Democrats are scrambling to stage a wide range of protests during President Trump’s prime-time State of the Union address – organizing boycotts, inviting guests meant to ding the White House and even coordinating special attire.
The plans have reached such a fever pitch that House Minority Leader Nancy Pelosi delivered a stern warning to House Democrats at a closed-door caucus on Tuesday, to play nice.
Pelosi advised Democrats against a walk-out. Sources in the room say Pelosi told members, “If you want to walk out, don’t come.” Further, she told Democrats to stand down and let Trump be “his slobbering self.”
Several Democrats indeed are boycotting the address itself.
But members of the Congressional Black Caucus have appealed to those attending to reserve a stretch of seats early, with a memo indicating the caucus plans to present “a large and unified force visually” in the chamber.
This apparently includes plans to wear kente cloth attire, whose origins are connected to the African nation of Ghana, in protest of Trump’s reported remark about “sh-thole” countries. However, CBC members suggested Tuesday that plans for the president’s prime-time TV speech were still “evolving.”
The Congressional Black Caucus got an early start Tuesday morning with a “pre-buttal” to the president’s address.
“The State of the Union is not a social function,” said Louisiana Rep. Cedric Richmond, the caucus leader. “Some will boycott. Some will stare down racism, but we do it together.”
Then there are the special guests. The president and first lady will have their own guests to highlight issues important to the White House. But members of Congress are doing the same thing.
Rep. Mark Pocan, D-Wis., plans to bring to the president’s address a 2018 Democratic challenger for House GOP Speaker Paul Ryan’s congressional seat.
Pocan’s announcement on Twitter that he’s invited candidate Randy Brice was criticized by GOP Wisconsin Rep. Jim Sensenbrenner.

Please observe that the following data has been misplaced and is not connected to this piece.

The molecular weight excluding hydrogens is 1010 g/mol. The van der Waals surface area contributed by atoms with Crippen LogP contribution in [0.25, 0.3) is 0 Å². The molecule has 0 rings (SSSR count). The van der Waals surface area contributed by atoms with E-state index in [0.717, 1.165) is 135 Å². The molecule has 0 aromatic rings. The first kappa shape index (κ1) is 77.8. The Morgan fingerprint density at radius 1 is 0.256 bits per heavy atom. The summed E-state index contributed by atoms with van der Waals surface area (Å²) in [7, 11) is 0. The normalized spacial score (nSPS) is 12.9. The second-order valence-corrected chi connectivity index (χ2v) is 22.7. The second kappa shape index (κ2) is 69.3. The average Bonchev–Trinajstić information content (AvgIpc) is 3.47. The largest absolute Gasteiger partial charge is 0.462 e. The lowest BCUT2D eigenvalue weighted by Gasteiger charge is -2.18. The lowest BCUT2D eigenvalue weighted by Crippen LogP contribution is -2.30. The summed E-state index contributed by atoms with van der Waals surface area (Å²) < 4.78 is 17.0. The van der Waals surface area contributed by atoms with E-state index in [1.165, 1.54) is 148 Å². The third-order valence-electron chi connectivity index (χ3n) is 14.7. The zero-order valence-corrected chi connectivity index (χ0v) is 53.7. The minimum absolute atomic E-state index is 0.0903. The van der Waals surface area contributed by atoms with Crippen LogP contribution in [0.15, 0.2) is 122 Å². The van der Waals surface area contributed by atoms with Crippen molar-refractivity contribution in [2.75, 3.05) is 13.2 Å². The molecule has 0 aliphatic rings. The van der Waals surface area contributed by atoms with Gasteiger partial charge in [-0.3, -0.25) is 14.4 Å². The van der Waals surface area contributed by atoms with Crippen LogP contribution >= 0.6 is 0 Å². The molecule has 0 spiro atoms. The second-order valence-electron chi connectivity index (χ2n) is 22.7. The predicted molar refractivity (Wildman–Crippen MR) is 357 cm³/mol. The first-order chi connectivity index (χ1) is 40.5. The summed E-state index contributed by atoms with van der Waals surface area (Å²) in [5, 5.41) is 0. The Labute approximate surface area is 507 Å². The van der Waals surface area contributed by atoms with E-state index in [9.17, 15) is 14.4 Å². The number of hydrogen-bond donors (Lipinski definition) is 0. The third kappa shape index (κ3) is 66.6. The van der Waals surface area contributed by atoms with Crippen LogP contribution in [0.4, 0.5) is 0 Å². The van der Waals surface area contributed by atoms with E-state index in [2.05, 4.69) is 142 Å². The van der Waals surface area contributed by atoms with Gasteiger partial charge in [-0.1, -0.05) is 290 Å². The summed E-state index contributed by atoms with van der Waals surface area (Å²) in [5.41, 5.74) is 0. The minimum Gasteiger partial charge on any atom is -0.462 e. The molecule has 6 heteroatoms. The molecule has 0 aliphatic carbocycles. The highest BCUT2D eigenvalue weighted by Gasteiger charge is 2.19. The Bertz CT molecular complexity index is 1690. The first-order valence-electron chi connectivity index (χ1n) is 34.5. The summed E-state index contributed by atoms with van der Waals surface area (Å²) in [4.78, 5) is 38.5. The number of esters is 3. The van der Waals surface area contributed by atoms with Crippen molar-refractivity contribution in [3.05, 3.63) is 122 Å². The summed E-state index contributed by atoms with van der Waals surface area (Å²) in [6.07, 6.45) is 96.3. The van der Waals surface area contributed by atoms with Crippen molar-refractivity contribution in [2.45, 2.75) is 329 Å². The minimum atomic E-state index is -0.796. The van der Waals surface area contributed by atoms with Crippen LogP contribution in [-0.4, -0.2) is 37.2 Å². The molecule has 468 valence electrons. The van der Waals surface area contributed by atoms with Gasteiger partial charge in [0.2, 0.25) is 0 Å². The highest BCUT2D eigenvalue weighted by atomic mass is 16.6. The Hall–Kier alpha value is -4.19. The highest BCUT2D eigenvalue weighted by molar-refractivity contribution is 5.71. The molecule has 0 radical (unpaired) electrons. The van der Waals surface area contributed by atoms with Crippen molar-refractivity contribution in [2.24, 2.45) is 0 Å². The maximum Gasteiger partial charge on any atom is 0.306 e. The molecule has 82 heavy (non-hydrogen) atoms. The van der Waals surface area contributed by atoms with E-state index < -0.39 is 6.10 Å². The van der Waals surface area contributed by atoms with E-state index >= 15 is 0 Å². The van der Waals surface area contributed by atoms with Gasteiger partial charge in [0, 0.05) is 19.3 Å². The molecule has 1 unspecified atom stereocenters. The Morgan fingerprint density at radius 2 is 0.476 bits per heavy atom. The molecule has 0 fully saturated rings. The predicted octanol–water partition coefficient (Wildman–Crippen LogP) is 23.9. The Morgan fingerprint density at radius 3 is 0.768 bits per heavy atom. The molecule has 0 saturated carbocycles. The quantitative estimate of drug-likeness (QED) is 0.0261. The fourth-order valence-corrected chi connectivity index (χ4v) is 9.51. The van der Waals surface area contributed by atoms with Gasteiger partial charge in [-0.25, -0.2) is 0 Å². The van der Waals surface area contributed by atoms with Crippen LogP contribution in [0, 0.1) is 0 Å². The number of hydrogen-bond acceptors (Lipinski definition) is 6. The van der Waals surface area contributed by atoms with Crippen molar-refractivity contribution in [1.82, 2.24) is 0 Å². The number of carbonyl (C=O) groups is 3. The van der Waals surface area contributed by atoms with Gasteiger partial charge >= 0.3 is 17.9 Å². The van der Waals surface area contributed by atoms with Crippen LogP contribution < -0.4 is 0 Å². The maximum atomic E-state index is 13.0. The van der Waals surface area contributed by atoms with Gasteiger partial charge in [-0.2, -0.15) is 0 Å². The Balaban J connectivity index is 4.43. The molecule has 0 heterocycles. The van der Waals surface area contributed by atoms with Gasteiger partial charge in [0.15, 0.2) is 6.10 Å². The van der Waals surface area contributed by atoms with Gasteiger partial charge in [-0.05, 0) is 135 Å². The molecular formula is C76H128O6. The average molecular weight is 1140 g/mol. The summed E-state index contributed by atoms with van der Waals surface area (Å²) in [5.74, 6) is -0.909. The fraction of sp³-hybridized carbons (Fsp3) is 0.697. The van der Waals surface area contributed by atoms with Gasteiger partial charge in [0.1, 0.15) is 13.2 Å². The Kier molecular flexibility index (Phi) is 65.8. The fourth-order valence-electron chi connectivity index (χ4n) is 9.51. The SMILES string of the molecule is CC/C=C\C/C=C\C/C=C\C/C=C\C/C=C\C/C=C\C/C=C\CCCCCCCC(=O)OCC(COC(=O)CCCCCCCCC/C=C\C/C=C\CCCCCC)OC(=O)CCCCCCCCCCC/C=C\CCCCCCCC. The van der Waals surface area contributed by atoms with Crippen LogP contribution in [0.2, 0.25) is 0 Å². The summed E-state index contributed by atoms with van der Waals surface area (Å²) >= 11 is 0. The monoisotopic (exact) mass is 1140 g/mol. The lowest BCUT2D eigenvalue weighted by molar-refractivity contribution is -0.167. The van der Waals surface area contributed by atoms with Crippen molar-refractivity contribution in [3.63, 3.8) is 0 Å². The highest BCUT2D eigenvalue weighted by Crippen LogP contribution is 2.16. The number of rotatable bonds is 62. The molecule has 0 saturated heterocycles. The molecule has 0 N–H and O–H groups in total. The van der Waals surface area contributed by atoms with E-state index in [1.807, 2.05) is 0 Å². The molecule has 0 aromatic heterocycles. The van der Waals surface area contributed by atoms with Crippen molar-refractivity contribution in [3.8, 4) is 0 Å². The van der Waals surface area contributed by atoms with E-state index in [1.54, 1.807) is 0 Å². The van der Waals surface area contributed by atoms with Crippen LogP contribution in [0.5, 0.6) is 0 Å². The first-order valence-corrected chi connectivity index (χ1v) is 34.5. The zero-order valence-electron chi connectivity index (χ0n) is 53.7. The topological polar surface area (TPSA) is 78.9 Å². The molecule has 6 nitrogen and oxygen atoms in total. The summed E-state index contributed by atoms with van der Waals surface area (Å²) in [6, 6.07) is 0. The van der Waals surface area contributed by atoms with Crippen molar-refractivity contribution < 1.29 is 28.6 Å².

“This is an attempt to sow political discourse and deepen a divide in an already fractured political environment,” said Sensenbrenner, who’s asking Pocan to reconsider the invitation. “Creating a spectacle like this — regardless of position or party — is disrespectful and out of bounds. Worse, Mr. Bryce is using it as a tool to actively raise campaign funds.”
Pelosi has invited a woman named Melody Klingenfuss, among the country’s estimated 700,000, so-called ‘dreamers’ — young people brought illegally to the United States as children and who hope Trump and Congress will continue to protect them from deportations, as former President Barack Obama did.
Klingenfuss is among dozens of ‘dreamers’ expected to attend.
“Tonight, when President Trump looks into the gallery during his State of the Union, he will see the dignity, courage and patriotism of dozens of DREAMers,” said Pelosi, D-Calif.
Ahead of the CBC event, a handful of House Democrats had already announced they would boycott the speech, which is being held in their chamber.
“I cannot in good faith attend,” said CBC member and California Democratic Rep. Barbara Lee, who said she’ll instead join activists and others at a separate event that includes plans for the next phase of “the resistance.”
Lee and other female CBC members who attended the group’s event also dressed in black and planned to do so for the speech — in solidarity with the #MeToo and #TimesUp anti-sexual assault movements.
At least four CBC members — including Lee and California Democratic Rep. Maxine Waters — have publicly said they won’t attend the address.
Waters is scheduled to give an address rebuttal on BET. Waters’ response is just one of nearly a half-dozen Democratic or progressive rebuttals planned for Trump’s speech, including the official response from Rep. Joe Kennedy III, D-Mass.
Other boycotters, meanwhile, include Rep. Earl Blumenauer, of Oregon, and Pramila Jayapal, of Washington.
Jayapal made her announcement in a Twitter video in which she said she is going to a separate event where attendees will lay out a “progressive vision of our own America.”
Fox News’ Chad Pergram contributed to this report.